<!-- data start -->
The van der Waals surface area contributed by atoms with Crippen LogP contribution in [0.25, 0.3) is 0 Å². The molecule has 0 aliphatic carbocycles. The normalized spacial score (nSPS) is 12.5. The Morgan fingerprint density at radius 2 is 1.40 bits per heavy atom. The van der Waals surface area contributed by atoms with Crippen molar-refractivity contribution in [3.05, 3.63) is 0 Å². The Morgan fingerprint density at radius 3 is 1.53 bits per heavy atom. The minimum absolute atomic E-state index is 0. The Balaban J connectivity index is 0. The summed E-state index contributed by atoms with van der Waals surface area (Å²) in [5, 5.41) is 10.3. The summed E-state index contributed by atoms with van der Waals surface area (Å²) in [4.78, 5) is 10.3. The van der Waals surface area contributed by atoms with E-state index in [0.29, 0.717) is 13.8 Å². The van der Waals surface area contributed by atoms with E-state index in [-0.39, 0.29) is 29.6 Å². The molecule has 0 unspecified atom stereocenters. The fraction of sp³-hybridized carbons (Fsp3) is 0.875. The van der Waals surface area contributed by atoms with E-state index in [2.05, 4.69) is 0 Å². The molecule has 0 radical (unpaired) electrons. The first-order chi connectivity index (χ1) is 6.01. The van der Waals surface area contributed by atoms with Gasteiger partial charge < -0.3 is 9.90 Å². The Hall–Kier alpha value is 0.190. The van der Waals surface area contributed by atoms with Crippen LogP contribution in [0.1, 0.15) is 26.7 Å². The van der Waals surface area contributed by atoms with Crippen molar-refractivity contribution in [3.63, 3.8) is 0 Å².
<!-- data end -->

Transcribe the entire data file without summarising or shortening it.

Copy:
The van der Waals surface area contributed by atoms with Crippen LogP contribution in [0.25, 0.3) is 0 Å². The molecule has 0 aliphatic carbocycles. The normalized spacial score (nSPS) is 12.5. The Morgan fingerprint density at radius 2 is 1.40 bits per heavy atom. The van der Waals surface area contributed by atoms with Crippen molar-refractivity contribution in [3.05, 3.63) is 0 Å². The Morgan fingerprint density at radius 3 is 1.53 bits per heavy atom. The minimum absolute atomic E-state index is 0. The Balaban J connectivity index is 0. The summed E-state index contributed by atoms with van der Waals surface area (Å²) in [5, 5.41) is 10.3. The summed E-state index contributed by atoms with van der Waals surface area (Å²) in [4.78, 5) is 10.3. The van der Waals surface area contributed by atoms with E-state index in [0.29, 0.717) is 13.8 Å². The van der Waals surface area contributed by atoms with E-state index in [-0.39, 0.29) is 29.6 Å². The molecule has 0 unspecified atom stereocenters. The fraction of sp³-hybridized carbons (Fsp3) is 0.875. The van der Waals surface area contributed by atoms with E-state index in [2.05, 4.69) is 0 Å². The molecule has 0 radical (unpaired) electrons. The first-order chi connectivity index (χ1) is 6.01. The van der Waals surface area contributed by atoms with Gasteiger partial charge < -0.3 is 9.90 Å². The Hall–Kier alpha value is 0.190. The van der Waals surface area contributed by atoms with Crippen LogP contribution in [0.1, 0.15) is 26.7 Å². The van der Waals surface area contributed by atoms with Crippen molar-refractivity contribution in [3.63, 3.8) is 0 Å².